Poterium Species, Japanese Burnet

Poterium obtusum

Family: Rosaceae (ro-ZAY-see-ee) (Info)
Genus: Poterium (pot-ER-ee-um) (Info)
Species: obtusum (ob-TOO-sum) (Info)
Synonym:Sanguisorba argutidens
Synonym:Sanguisorba canadensis var. media
Synonym:Sanguisorba obtusa



Water Requirements:

Average Water Needs; Water regularly; do not overwater

Sun Exposure:

Sun to Partial Shade


Grown for foliage


Foliage Color:

Unknown - Tell us


24-36 in. (60-90 cm)


18-24 in. (45-60 cm)


USDA Zone 4a: to -34.4 C (-30 F)

USDA Zone 4b: to -31.6 C (-25 F)

USDA Zone 5a: to -28.8 C (-20 F)

USDA Zone 5b: to -26.1 C (-15 F)

USDA Zone 6a: to -23.3 C (-10 F)

USDA Zone 6b: to -20.5 C (-5 F)

USDA Zone 7a: to -17.7 C (0 F)

USDA Zone 7b: to -14.9 C (5 F)

USDA Zone 8a: to -12.2 C (10 F)

USDA Zone 8b: to -9.4 C (15 F)

USDA Zone 9a: to -6.6 C (20 F)

USDA Zone 9b: to -3.8 C (25 F)

Where to Grow:

Grow outdoors year-round in hardiness zone

Can be grown as an annual



Bloom Color:


Bloom Characteristics:

Flowers are good for cutting

This plant is attractive to bees, butterflies and/or birds

Bloom Size:

Unknown - Tell us

Bloom Time:

Mid Summer

Late Summer/Early Fall

Other details:

Unknown - Tell us

Soil pH requirements:

Unknown - Tell us

Patent Information:


Propagation Methods:

By dividing the rootball

Seed Collecting:

Unknown - Tell us


This plant has been said to grow in the following regions:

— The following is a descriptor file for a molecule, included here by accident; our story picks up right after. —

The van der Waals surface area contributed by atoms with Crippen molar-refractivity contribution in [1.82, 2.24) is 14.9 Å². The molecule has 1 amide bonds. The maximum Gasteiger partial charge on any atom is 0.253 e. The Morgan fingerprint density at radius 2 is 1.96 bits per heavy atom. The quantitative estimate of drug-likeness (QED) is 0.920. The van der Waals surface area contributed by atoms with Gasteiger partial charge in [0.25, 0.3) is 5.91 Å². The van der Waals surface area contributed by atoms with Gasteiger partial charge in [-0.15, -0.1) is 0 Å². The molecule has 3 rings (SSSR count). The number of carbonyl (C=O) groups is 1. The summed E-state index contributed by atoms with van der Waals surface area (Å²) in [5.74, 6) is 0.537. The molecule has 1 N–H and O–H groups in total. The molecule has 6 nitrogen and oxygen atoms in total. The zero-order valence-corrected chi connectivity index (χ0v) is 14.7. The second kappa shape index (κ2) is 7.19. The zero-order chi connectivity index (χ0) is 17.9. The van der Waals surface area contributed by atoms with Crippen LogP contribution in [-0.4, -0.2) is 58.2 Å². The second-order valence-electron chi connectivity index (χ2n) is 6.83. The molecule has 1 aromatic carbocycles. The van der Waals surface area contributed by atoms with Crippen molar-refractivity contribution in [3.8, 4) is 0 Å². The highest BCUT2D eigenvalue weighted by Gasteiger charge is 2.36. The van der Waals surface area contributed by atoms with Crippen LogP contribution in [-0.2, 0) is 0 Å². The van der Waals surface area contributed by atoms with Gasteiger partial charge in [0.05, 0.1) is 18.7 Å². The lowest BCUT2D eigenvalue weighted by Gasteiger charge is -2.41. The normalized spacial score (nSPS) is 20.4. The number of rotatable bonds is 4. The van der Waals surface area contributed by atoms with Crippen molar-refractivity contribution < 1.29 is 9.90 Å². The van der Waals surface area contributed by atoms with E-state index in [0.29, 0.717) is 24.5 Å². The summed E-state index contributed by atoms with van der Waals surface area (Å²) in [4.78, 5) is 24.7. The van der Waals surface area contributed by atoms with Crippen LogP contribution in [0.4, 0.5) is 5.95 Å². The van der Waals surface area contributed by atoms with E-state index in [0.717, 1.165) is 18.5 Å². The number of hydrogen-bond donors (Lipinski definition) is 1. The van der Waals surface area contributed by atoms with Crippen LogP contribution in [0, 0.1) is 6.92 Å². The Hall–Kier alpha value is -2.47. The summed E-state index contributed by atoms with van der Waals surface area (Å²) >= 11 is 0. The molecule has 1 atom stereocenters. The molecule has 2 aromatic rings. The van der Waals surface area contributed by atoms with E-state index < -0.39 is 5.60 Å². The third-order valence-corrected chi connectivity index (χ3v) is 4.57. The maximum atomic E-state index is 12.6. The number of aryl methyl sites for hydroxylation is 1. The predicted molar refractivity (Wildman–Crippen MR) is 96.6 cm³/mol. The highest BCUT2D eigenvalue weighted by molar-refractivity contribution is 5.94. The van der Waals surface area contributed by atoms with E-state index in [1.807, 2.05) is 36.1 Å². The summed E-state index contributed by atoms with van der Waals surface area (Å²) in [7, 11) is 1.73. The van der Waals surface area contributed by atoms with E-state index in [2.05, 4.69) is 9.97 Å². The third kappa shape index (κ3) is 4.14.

Auburn, Georgia

Minneapolis, Minnesota

Helena, Montana

Ithaca, New York

West Kill, New York

Elizabeth City, North Carolina

Kalama, Washington

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Gardeners' Notes:


On Oct 31, 2004, CatskillKarma from West Kill, NY wrote:

I am a great fan of sanguisorbas. The cultivar I have is a somewhat darker shade of pink and has been thriving near a gate from my garden into a meadow, near a wellhead.-moist heavy clay. I have several other sanguisorbas, the commonly sold garden burnet --which is usually sold as an herb, and a great burnet that has similar leaves, but less tassle-like heads and a garnet colored flower. The great burnet is still flowering in late October in my Catskill garden and makes a very pretty dried flower. The leaves of both the great Burnet and the Japanese (obtusa) are rather fern-like and very handsome. The regular salad burnet is also handsome, but less graceful as it forms a low-growing mophead. At one point, when I went to move the great burnet, I broke off the very deep taproot accidentally.... read more


On Oct 28, 2004, lmelling from Ithaca, NY (Zone 5b) wrote:

A very tough, unusual plant. I have two in the center of my garden in a rather wet spot. One does extremely well and the other, not quite so well - it comes back each year at about 1/2 the size it should. I have tried to move these but have not been able to get down far enough to remove the root ball! The soil is so wet that only major power digging would accomplish the feat - so I've decided to leave them as is. They've lived through even one of the wettest seasons on record!

The flowers look similar to a bottle brush and are med pink fading to light pink and finally brown. If you keep deadheaded it flowers from mid summer through early fall. Not the most beautiful of plants, but it does occasionally make a head turn.